Down 5-2 in the second set, it looked almost certain that Michigan sophomore Barrett Franks was going to need a third set to beat his opponent from LSU to help his Wolverines win the dual match.
The Michigan men’s tennis team (3-2) was beating the 32nd-ranked Tigers, (3-1), and needed only one more win to clinch at 3-2. But sophomore Shaun Bernstein was just beginning his third set after he dropped the second set to LSU’s Neal Skupski. At No. 5 singles, Franks was most likely going to follow suit.
Franks won the first set in routine fashion, 6-4, after breaking Stefan Szacinski’s serve to get a late lead before serving to win the set. In the second, Franks was broken in the second game and went down 2-0. Five games later, Franks had his back against the wall.
“To be honest, I was thinking that as long as I could get through this service game, I knew the pressure would be on him to serve it out,” Franks said.
Franks won the next game handily, and Szacinski missed several first serves in the following game, failing to close out Franks and the match to a third set. Franks had all the momentum by that point in the match.
Franks drew even at five games apiece and was looking as confident as ever, while Szacinski seemed to have lost focus and any hope of forcing the match to a third set. Up 6-5, serving for the match, it was all but over for Szacinski.
Before Franks served for his matc, and the dual-match victory, his Michigan teammates started a slow clap that echoed through the Varsity Tennis Center. During the point, Franks hit a deep approach shot that allowed him to rush the net and hit a drop-shot volley that Szacinski couldn’t reach. The Wolverine sophomore spiked his racquet in celebration, as his teammates went out on the court to congratulate him for clinching the dual.
“I felt really good out there,” Franks said. “The way the crowd pumped me up really helped me get through. It was really lonely on that side for a while after (junior Evan King) and (freshman Alex Petrone) finished, but I was able to pull it through when they came back to support me.”
Franks’ fourth singles win of the season was the difference in Michigan’s fourth dual victory this year.
The Wolverines didn’t start off well in the top-30 matchup, as they dropped the doubles point, even after the No. 1 team of King and Bernstein won its eight-game pro-set.
The No. 2 doubles team of Franks and sophomore Alex Buzzi were broken at four-all, and were never able to break back. At No. 3, freshmen Alex Petrone and Michael Zhu were overmatched and overpowered.
“I thought LSU had really strong No. 2 and No. 3 teams, especially their No. 3 team,” said Michigan coach Bruce Berque. “If we played really well, we would’ve had a shot, but you could really see the difference between men and freshmen at No. 3.”
Despite losing the doubles point for the first time this season, the Wolverines responded by winning five of six first sets in singles play.
“After losing the doubles point, it’s easy to be kind of wandering and be a little bit shaken, but I think our guys really went after it and our execution was just better,” Berque said.
At No. 3 and No. 4 singles, Petrone and Zhu finished off their opponents in quick straight-set victories, putting Michigan in front, 2-1. King was the next Wolverine to finish beating Olivier Borsos at No. 1 singles.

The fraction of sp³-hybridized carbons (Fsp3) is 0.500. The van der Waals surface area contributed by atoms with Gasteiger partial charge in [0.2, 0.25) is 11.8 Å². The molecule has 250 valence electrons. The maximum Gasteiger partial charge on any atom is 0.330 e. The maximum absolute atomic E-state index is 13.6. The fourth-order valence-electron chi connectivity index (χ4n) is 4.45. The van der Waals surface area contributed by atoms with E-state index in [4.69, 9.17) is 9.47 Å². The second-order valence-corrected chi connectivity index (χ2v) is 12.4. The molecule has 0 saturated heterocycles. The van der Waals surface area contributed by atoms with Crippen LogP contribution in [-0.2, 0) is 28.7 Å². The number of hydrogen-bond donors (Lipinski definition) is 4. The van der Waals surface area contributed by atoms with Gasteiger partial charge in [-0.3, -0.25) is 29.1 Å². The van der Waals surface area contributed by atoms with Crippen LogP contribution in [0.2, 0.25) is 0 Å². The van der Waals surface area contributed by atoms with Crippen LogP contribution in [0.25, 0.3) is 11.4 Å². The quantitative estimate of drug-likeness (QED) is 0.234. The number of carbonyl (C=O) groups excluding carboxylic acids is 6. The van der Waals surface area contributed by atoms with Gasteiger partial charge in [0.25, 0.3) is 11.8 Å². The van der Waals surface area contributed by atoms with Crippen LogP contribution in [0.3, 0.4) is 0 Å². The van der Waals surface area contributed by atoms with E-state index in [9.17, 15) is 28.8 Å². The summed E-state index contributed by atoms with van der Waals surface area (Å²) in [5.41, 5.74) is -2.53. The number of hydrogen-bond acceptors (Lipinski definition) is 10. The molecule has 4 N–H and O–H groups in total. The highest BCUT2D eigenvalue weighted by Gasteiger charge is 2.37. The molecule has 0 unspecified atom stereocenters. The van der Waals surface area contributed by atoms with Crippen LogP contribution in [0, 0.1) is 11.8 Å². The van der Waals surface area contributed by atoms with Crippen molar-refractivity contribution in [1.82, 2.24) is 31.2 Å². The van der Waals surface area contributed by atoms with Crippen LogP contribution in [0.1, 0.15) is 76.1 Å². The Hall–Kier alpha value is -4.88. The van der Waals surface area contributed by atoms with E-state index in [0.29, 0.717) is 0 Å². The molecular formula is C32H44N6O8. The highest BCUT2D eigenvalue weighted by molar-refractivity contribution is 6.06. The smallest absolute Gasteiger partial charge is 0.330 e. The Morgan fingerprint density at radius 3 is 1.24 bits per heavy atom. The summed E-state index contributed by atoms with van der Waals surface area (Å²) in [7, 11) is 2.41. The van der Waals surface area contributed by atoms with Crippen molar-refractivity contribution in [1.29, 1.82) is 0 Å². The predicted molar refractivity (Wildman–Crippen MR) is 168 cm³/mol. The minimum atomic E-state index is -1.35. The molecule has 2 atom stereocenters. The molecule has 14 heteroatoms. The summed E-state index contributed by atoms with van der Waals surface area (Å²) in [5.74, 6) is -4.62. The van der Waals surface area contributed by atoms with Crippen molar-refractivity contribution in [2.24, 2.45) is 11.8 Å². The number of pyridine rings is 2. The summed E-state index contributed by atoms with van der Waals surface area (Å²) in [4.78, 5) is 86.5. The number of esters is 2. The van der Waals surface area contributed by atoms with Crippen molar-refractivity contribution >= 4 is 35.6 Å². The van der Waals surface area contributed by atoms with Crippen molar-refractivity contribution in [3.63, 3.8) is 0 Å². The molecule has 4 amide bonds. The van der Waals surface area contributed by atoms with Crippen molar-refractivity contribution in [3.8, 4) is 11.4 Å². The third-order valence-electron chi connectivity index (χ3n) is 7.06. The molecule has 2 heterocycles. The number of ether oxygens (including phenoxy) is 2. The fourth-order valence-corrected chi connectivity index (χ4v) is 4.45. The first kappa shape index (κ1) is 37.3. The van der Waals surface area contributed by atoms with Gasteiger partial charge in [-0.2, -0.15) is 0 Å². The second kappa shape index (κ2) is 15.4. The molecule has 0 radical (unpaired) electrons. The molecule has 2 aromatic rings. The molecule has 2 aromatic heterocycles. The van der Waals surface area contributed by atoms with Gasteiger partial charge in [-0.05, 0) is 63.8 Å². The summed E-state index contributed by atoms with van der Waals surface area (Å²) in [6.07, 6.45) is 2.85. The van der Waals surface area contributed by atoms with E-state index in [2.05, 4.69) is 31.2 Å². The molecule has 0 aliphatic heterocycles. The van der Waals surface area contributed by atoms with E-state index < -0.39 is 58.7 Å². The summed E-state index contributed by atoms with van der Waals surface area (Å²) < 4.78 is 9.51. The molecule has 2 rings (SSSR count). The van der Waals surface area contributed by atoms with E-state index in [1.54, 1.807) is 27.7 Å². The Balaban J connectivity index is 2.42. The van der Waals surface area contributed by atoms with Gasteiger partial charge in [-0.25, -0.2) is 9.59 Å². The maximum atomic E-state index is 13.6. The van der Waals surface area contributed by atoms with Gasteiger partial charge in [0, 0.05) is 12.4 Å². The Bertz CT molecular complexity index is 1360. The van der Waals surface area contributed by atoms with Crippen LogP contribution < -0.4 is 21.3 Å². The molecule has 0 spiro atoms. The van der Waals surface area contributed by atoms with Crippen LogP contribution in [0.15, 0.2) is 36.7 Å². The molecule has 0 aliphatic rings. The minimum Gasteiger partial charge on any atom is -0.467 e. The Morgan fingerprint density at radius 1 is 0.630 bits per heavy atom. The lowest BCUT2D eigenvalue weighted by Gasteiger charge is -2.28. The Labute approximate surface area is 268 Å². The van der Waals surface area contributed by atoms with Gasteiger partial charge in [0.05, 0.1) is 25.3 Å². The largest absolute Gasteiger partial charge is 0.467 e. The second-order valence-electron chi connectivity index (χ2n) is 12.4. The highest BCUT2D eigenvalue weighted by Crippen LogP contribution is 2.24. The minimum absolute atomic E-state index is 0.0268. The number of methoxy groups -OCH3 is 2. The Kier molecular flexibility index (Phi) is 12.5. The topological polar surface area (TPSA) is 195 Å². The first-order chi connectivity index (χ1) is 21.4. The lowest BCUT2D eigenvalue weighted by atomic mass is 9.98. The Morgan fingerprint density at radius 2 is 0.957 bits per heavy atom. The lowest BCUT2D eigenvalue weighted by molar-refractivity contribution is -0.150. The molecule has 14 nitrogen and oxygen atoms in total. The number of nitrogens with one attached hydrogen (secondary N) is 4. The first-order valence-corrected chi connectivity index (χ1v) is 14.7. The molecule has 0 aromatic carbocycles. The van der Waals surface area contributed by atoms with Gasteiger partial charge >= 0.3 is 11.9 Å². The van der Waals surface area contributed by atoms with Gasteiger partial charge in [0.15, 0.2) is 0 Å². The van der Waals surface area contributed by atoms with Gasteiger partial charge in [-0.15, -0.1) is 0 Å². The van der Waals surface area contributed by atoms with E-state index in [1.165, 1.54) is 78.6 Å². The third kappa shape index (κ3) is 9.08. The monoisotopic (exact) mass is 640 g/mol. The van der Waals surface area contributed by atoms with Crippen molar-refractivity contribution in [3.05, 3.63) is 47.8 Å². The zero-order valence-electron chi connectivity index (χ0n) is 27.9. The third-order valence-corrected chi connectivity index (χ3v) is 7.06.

The Wolverines’ top player orchestrated a perfect first set, ending most points with a winner. Borsos even paid his complements to King when he yelled “unbelievable,” after one of King’s many fantastic shots.
After storming through the first set, King motioned to the crowd to get loud, and they responded with no trouble. But King’s animated opponent wasn’t having any of it, and he jumped out to a 2-0 lead in the second set.
“I completely lost focus,” King said. “I had a lot of fun out there, which is a great thing, but can also be kind of dangerous. Whether or not you’re playing No. 1 or No. 6, if you lose your focus for a while, you’re going to get down.”
But at 3-4, King broke the Tiger’s serve to knot the set at four games. King served up a fast game, cruising to a 5-4 lead and then looking to the crowd again for noise.
Borsos was simply out of gas by that point. He had given the No. 6 player in the country everything he had, including loud grunts after every stroke, but it wasn’t enough. He dropped his next service game to give King the game, set and match.
“I found it funny (how animated he was),” King said. “That’s college tennis, and that’s what it should be. I knew that if I got focused, I would be fine and play my game.”
After the conclusion of King’s match, Franks finished off Szacinski for the dual win, but Bernstein wasn’t finished at No. 2 singles. In the third set, Bernstein came from behind and sent the set to a tiebreaker. After squandering four match points, Bernstein finally closed it out against Skupski for his third win of the season.
“It’s great for my confidence,” Bernstein said. “Getting wins is always great, but it’s just about improvement, and I do think I showed some definite improvement in some areas that I’ve been working on, so that’s always a huge positive.”
Bernstein’s win made the Wolverines’ dual victory look sweeter, as they avenged last season’s loss to LSU by the same score, 5-2. Michigan enjoyed its third victory at home this season, but the team will only play one match in Ann Arbor in the next five weeks.
“It feels great (to get this win), because we have such a young team,” King said. “It’s huge to get quality wins early in the season when you know that all we are going to do is get better as the year goes on.”